The Motion Picture & Television Fund joined a growing list of organisations and individuals refusing to do business with hotels owned by the Sultan or government of Brunei.
They're protesting the country's new Shariah criminal law that calls for punishing adultery, abortions and same-sex relationships with flogging and stoning.
The Motion Picture & Television Fund says it won't hold its annual Night Before the Oscar party at the hotel as it has for many years.
"We cannot condone or tolerate these harsh and repressive laws and as a result support a business owned by the Sultan of Brunei or a Brunei sovereign fund associated with the government of Brunei," the fund's directors said in a statement.
"The decision to implement the (Shariah penal code) is not for fun but is to obey Allah's command as written in the Koran," the Sultan said last week.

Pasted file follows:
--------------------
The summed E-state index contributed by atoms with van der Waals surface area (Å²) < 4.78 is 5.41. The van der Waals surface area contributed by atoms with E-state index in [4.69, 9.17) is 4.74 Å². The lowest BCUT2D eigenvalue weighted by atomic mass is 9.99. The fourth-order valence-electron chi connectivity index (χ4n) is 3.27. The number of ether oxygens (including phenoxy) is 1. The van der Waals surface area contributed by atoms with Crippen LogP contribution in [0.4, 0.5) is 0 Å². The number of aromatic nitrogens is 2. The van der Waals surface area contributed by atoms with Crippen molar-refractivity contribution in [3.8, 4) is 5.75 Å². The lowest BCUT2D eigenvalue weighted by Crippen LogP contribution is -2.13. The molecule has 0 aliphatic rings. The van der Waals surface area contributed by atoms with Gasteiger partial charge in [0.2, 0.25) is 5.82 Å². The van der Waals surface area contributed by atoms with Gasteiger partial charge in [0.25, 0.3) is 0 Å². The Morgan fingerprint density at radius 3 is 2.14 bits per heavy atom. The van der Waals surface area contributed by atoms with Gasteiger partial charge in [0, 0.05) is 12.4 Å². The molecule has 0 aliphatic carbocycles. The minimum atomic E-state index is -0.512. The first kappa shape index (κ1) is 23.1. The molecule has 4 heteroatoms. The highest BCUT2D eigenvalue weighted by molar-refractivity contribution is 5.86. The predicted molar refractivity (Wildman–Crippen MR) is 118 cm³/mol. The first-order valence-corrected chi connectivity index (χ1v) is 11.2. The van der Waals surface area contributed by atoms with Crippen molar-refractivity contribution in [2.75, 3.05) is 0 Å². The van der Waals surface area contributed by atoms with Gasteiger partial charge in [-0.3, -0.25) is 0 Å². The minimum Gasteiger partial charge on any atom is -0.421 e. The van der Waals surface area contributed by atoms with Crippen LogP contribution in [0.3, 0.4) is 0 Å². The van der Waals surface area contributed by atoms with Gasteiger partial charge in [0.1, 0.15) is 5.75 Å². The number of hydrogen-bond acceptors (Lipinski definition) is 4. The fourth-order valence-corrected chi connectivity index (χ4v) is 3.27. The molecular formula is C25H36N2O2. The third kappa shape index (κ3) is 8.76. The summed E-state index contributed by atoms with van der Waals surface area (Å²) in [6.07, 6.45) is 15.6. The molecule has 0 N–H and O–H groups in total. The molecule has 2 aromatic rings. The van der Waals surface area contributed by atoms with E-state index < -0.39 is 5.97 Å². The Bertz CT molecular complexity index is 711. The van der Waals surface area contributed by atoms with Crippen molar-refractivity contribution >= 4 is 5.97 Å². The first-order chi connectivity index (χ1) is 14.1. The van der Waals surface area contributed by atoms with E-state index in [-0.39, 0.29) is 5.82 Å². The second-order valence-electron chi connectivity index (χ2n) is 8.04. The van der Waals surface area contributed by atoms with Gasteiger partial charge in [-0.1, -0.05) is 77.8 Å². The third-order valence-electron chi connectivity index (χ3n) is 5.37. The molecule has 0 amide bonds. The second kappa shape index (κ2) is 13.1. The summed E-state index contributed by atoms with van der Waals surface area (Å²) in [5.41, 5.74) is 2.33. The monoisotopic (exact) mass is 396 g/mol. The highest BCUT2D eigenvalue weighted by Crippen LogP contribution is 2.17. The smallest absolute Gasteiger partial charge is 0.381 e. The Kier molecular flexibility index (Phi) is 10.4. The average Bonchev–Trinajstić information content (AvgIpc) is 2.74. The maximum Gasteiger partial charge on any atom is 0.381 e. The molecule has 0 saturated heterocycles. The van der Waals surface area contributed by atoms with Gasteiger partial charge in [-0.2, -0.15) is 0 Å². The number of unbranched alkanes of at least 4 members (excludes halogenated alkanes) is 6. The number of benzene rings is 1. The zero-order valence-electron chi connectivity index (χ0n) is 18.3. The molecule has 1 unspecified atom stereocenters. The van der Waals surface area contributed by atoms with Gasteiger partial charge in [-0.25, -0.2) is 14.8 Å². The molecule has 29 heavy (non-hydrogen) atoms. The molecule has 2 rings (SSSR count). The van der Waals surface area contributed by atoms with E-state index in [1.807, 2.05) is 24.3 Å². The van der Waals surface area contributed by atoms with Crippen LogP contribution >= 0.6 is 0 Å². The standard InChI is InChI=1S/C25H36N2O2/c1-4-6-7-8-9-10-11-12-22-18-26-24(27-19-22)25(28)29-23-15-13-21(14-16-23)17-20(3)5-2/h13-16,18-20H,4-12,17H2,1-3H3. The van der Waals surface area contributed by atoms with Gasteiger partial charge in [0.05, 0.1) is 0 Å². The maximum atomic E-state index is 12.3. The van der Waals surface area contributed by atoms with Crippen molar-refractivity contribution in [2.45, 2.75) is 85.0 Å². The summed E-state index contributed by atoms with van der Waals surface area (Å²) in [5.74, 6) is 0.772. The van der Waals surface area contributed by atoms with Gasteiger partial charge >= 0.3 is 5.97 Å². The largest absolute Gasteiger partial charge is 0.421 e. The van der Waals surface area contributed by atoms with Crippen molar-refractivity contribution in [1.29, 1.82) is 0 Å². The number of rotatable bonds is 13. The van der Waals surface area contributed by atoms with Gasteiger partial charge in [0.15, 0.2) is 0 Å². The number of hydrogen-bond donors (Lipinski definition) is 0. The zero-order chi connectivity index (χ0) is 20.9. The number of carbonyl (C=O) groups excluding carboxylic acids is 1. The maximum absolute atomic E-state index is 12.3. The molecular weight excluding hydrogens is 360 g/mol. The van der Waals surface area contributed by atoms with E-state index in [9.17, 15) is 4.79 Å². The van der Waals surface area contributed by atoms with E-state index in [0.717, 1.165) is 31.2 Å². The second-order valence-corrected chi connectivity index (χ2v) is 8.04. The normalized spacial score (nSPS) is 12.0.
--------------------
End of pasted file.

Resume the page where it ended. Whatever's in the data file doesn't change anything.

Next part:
Brunei, a conservative country where alcohol is banned and Muslim courts already govern family affairs, began phasing in its version of Shariah that allows for penalties such as amputation for theft and stoning for adultery. Most of the punishments can be applied to non-Muslims, who account for about one-third of the 440,000 people in the oil-rich country.
The most severe punishments - flogging, amputation and stoning - are to be introduced over the next two years reports SBS.